Book Review: Why Do Protestants Convert?

Littlejohn, Brad and Chris Castaldo. Why Do Protestants Convert? Landrum, SC: The Davenant Press, 2023. 100 pages. Softcover. 978-1-949716-20-7. $12.95.



The past thirty years have witnessed several high-profile Protestant conversions to the Roman Catholic Church: Thomas Howard, Richard John Neuhaus, Scott Hahn, and Francis J. Beckwith, among others. Among converts I know personally, the pattern goes something like this: someone grows up in a conservative evangelical church, they start to read or listen to John Piper and Tim Keller, so they become Reformed. Then they really start reading and discover that church history didn’t start with Martin Luther. After witnessing the continual infighting even among those who claim to be continuing the legacy of the Reformation, they want something more secure. They want a deeper connection to their Christian heritage. They want to worship God with more than praise songs and guitars. They admire the long legacy of Catholic opposition to abortion and realize that “social justice” came from Roman Catholic theologians. And so, they swim the Tiber and join the ranks of recent converts wearing rose-colored glasses. In my experience, many of those who convert to Catholicism or Eastern Orthodoxy rapidly progressed from one stage to another. This latest publication from The Davenant Institute helps to flesh out the reasons that drive many to convert to Catholicism.

The authors are eminently qualified to write such a book. Chris Castaldo is a former Roman Catholic, who is now the pastor of New Covenant Church, Naperville, a fellow at the Center for Pastor Theologians, and visiting Professor at the London School of Theology. He has authored and contributed to several books, including The Unfinished Reformation: What Unites and Divides Catholics and Protestants after 500 Years (co-written with Gregg Allison) and Talking with Catholics about the Gospel: A Guide for Evangelicals (Zondervan, 2015). Brad Littlejohn is the Founder and former President of the Davenant Institute and is now a Fellow of the Ethics and Public Policy Center. Littlejohn has a stream of publications that he has authored or contributed to, focusing on Richard Hooker, Reformation studies, and Christian ethics and political theology. In sum, there is an immense amount of learning and scholarship behind this slim book.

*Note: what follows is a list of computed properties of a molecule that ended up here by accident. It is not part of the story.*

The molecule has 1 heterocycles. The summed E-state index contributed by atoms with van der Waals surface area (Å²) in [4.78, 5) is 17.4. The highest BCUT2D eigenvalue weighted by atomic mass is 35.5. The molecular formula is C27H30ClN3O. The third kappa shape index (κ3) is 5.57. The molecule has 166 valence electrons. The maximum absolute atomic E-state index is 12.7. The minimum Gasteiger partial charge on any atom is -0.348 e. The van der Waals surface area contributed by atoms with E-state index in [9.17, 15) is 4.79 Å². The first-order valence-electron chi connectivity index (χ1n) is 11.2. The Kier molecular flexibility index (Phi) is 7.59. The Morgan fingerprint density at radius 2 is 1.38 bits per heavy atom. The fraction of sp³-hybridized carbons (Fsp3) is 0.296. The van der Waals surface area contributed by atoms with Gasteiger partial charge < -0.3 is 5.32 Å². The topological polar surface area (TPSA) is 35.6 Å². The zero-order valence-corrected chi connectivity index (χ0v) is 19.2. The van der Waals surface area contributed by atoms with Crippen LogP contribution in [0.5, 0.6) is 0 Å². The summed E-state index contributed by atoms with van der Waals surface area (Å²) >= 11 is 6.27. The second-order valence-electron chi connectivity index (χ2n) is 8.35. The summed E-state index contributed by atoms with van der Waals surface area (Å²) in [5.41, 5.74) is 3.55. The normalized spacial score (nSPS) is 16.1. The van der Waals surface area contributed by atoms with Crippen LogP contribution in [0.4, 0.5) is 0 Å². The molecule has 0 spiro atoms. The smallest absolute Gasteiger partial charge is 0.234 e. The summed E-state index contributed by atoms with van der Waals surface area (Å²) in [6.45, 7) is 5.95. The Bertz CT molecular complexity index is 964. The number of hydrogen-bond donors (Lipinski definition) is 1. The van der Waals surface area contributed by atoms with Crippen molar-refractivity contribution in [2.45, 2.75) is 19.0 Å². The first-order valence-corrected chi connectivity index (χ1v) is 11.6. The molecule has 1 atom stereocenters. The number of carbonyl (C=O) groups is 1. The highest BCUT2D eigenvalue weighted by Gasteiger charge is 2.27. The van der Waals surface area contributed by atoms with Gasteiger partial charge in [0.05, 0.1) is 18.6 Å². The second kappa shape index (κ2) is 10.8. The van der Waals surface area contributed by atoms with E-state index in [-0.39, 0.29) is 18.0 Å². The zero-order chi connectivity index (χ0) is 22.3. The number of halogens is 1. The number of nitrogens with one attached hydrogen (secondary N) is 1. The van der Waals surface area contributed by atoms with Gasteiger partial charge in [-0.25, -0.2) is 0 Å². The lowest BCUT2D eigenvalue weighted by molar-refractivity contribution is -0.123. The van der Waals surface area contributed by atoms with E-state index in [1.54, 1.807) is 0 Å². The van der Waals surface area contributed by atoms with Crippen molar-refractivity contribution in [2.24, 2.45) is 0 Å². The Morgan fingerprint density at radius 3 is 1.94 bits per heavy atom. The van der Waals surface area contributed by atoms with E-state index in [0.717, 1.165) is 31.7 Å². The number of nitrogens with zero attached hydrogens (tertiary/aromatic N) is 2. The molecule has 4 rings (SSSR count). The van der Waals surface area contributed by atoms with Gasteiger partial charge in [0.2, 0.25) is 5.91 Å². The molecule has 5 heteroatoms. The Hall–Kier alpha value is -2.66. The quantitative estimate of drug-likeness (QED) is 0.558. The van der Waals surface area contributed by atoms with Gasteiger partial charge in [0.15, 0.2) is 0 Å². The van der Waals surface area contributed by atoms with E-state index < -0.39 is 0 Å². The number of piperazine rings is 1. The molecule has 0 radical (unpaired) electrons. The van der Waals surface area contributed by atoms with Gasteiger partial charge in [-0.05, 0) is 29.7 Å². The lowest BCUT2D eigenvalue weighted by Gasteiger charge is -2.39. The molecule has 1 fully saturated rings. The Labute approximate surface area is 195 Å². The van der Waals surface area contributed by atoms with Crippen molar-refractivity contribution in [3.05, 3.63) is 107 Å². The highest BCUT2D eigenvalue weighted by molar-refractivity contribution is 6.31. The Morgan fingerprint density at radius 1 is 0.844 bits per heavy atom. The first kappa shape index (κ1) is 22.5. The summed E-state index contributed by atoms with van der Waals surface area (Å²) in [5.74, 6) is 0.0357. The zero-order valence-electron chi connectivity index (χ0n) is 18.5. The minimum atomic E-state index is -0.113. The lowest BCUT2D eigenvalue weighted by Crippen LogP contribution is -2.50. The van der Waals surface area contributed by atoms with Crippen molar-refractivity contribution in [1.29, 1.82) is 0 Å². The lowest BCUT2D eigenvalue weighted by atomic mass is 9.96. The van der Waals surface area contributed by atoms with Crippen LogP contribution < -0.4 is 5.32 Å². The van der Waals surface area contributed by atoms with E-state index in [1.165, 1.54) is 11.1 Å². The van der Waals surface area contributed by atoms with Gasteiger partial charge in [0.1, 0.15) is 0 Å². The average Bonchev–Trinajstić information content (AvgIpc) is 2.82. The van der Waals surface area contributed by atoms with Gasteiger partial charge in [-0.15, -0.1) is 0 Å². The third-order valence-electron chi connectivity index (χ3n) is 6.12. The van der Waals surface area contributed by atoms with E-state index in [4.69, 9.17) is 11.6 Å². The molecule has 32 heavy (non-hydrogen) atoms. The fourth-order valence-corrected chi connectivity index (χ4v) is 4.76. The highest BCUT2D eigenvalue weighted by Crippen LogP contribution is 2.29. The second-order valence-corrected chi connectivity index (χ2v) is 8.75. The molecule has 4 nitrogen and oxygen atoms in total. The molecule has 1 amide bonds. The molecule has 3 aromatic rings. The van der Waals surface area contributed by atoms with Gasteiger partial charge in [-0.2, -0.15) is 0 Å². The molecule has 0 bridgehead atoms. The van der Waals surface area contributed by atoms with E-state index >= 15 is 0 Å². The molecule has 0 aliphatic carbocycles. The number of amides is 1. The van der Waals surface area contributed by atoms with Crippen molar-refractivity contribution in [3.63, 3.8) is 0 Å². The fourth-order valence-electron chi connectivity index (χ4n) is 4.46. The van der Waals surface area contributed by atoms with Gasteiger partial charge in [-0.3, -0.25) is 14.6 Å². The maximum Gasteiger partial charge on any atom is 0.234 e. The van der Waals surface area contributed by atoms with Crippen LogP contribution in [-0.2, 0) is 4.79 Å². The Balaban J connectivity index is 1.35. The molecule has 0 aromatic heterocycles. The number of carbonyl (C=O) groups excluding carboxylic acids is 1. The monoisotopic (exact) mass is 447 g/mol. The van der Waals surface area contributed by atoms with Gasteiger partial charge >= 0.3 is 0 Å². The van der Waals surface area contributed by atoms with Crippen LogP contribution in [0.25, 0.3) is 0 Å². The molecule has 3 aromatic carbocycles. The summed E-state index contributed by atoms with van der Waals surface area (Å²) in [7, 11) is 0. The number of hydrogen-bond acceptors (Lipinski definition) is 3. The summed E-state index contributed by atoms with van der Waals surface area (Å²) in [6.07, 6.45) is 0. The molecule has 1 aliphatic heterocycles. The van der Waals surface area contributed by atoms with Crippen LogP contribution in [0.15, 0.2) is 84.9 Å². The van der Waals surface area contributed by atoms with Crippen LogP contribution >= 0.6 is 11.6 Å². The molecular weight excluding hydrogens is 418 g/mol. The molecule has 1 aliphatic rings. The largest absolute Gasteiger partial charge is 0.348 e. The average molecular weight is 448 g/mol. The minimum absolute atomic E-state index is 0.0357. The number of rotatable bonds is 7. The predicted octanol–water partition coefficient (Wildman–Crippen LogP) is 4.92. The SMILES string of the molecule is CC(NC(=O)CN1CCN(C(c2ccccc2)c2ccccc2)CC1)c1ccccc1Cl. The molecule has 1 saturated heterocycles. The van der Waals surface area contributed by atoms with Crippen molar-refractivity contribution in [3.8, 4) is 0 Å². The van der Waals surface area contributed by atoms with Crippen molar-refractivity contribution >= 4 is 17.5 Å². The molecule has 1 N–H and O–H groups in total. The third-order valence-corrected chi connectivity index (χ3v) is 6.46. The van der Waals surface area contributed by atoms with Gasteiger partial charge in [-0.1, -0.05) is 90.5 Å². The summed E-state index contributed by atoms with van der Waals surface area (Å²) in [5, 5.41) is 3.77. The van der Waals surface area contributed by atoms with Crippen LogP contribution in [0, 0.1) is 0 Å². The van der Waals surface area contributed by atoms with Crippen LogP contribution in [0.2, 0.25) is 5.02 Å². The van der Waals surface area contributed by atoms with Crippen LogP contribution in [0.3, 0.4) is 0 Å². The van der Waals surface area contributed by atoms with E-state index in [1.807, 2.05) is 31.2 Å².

Castaldo and Littlejohn take the conversion of John Henry Newman (1801–1890) as a paradigm. They summarize his progression through various stages (from low church, non-sacramental, to high church Anglican, to entering the Roman Catholic church), which serves as a useful foil for other conversion accounts. They also focus on three main factors that lead to conversion: psychological, theological, and sociological. Within these three main categories, they delineate a total of nine different motivations that might lead one to convert to Roman Catholicism. While these can be differentiated, they cannot be fully separated. Any conversion is a combination of a host of factors, which all influence each other. This model is also useful because it highlights the fact that joining the Catholic church is not just about lining up theological propositions and determining which option comes out ahead. Psychological and sociological factors are also important. As the authors state: “We are not mere brains, but souls, and embodied souls at that. If Protestantism cannot sustain and satisfy the souls and bodies of its adherents, we can hardly complain when they look elsewhere” (12-13).

These concerns structure the book. Chapter 1 (“Conversionitis”) sketches the conversion of Newman and presents it as “structurally paradigmatic for contemporary converts to the Roman Catholic Church” (13). Within the threefold structure of psychology, theology, and sociology, two factors including the issues of sacramental mediation and the “binding authority of church tradition,” provide the “train tracks” on which most converts ride on their journey to Rome (13-14).

Chapter 2 focuses on the psychology of conversion, chapter 3 covers the theology of conversion, while chapter 4 explores the sociology of conversion. Chapter 5 (“A Way Forward”) presents the authors’ constructive proposals, and Littlejohn offers a more focused afterword, “Why Protestants Should Not Convert.”